Under the search filters on the right, there is a filter group called ‘availability’. Here, you will notice that couchsurfing includes the ‘maybe accepting guests’ by default. In my opinion – and from my personal experience –, the maybes are people who are just too polite to say a clear no, and writing to them may involve a very little chance of a positive reply. So, uncheck the ‘maybe accepting guests’ group, so that you can target the right group to write to.


3) Bygones are bygones.

The hosts from whom you have the best chance for a reply, are usually the ones who logged in recently. I once wrote a beautiful poetic couchrequest to a poet in Cairo, before I noticed that the person has not logged in for 6 weeks. So, learn from my mistakes, and filter the ‘last login date’, to ‘in the last week’. (Pic 1.3)

Pic 1.3: Filter those who have logged in within the last week.

Pic 1.3: Filter those who have logged in within the last week.

4) You need to talk!

When couchsurfing in a foreign country, it is important that your host speak your language, at least in a broken manner. So, if you were to send a couch request in English, to someone in Belgrade who spoke only Serbian, the chances are almost nil for you to get a positive reply. So, remember to enter the language of preference. (Pic 1.4)

Pic 1.4: Enter preferred language

Pic 1.4: Enter preferred language on the right

5) Gender and trust issues

a) If you are a female, you might specifically want to search for a female host. (I heard you! The opposite does happen more than you think, but lets not get into a moral debate). In my case, I mostly write to the ‘male’ gender, simply because I don’t want to appear too creepy to some chick.

b)  If you have a trust issue, and you want to find some verified or reliable profiles instead of the many people who have usernames starting with ‘sex’ or ‘hot’, check the necessary boxes under ‘host info’. (Note: Don’t judge too fast. I was hosted by a guy in Madrid with the username ‘slutmachine’. Turned out to be the most gentlemanly person that I have ever met, and I even ended up vouching for him). In my case, I don’t really look for a verified profile, but I would prefer my host to have some references so that I know what kind of a person I am staying with. (Pic 1.5)

Pic 1.5: Set up the filters for your host info, and preferred gender accordingly.

Pic 1.5: Set up the filters for your host info, and preferred gender accordingly.

6) Sort by Hosting Experience

I further apply a few other filters, mainly ‘smoking allowed’ (Yeah, I got vices. You dont?). And then, I change the ‘sort category’, from ‘Best match’ to ‘Hosting experience’. (Pic 1.6) Why? Because it is best to write to people who have more hosting experience, then to those that the couchsurfing algorithm thinks is the best match for you. I mean, thats why we started this whole blog post, remember?

Pic 1.6: Sort by hosting experience

Pic 1.6: Sort by hosting experience

And once I have applied all these filters, and hit ‘search’, my search results went down from 8147 people to just 33! But, the key thing is that I have a much better chance of finding a potential host among these 33 people, than the whole population of Belgrade!

But wait, there is still one more…..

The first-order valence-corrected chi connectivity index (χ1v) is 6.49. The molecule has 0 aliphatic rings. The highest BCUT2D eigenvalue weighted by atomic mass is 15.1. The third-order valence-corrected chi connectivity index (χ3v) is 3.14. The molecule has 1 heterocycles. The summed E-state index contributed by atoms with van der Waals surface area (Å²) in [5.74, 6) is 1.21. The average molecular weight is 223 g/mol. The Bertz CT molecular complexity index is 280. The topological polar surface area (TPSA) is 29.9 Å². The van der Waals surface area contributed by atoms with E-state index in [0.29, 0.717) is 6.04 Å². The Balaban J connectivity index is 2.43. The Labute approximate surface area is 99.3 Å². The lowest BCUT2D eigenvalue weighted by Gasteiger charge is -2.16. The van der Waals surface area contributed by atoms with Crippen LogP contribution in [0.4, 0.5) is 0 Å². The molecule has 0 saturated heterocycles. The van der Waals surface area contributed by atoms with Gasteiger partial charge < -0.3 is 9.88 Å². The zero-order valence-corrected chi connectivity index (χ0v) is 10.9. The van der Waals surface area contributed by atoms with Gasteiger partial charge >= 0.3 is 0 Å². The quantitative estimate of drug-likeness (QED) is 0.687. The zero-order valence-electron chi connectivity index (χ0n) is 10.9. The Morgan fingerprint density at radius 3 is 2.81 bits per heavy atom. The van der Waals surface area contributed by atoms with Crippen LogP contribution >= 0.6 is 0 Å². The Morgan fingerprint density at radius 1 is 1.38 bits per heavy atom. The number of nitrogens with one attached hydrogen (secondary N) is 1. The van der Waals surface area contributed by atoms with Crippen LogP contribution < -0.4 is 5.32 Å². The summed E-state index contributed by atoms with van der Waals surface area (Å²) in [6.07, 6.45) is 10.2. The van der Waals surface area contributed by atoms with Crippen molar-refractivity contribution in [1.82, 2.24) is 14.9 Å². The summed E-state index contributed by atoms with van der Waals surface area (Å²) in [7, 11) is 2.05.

7) The Ultimate CS search tip!

Now, the thing about hosting is that the host must see something in you that can add value to his daily life, before he accepts your request. It might be your skills, your stories, your interests, whatever. But there has to be something that will connect you to a potential host, which makes him feel the urge to get to know you better. And this is where the couchsurfing host-search tool is lacking, because there is no way for me to search specifically for a host in Phnom Penh who loves beers, or a host in Grenada who can dance salsa.

Or wait. Maybe there is a way?!

Lets stick to the Belgrade example, and lets suppose I am really into photography. (I am! Thats not a supposition!). So, it would make sense for me to write to people who have an interest in….. photography! Here is where the keyword search comes in mighty handy. In the ‘keyword’ box, I enter my interest, in this case, photography. (Pic 1.7) And the search results will show only those people who have mentioned ‘photography’ in their profile. Now, what is your interest? Just substitute ‘photography’ with that particular word, and do a search.

Pic: 1.7 - Setting up a keyword for the search.

Pic: 1.7 – Setting up a keyword for the search.

Voila! I am done. Now, if you look at the last screenshot, you will notice that I now have only 5 search results after I applied all my filters, versus the original 8147! This might look like a massive downgrade in options, but what it actually is, is refining your options to find those with whom you have a better probability of success. Do you want to write 8147 bogus requests, or just 5 that have a good chance of success?


In conclusion, let me say this. You’ll be a sucker if you believed that the above points will help you find a couch every single time. A couch is not an entitlement. It is purely a prerogative of the host to decide if he should accept your request or not. Apart from your profile, and the way your word your request, there are various factors outside couchsurfing, which can also contribute to his or her decision in offering you a couch.

But yes, doing the above steps will definitely increase your chances for success!



Follow my travels on Facebook, for more updates and photography.




About Abhi Surendran

Abhi quit his corporate job, and decided to immerse himself in travels, photography, occasional periods of bankruptcy, and copious amounts of insanity. He is currently working on a book of his experiences, and a dream road trip through South Asia. Both in a haphazard fashion. He blogs at Iamnothome and you can also catch him at times on Facebook and twitter.

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2 thoughts on “How to always find a Couchsurfing host. Or, almost always!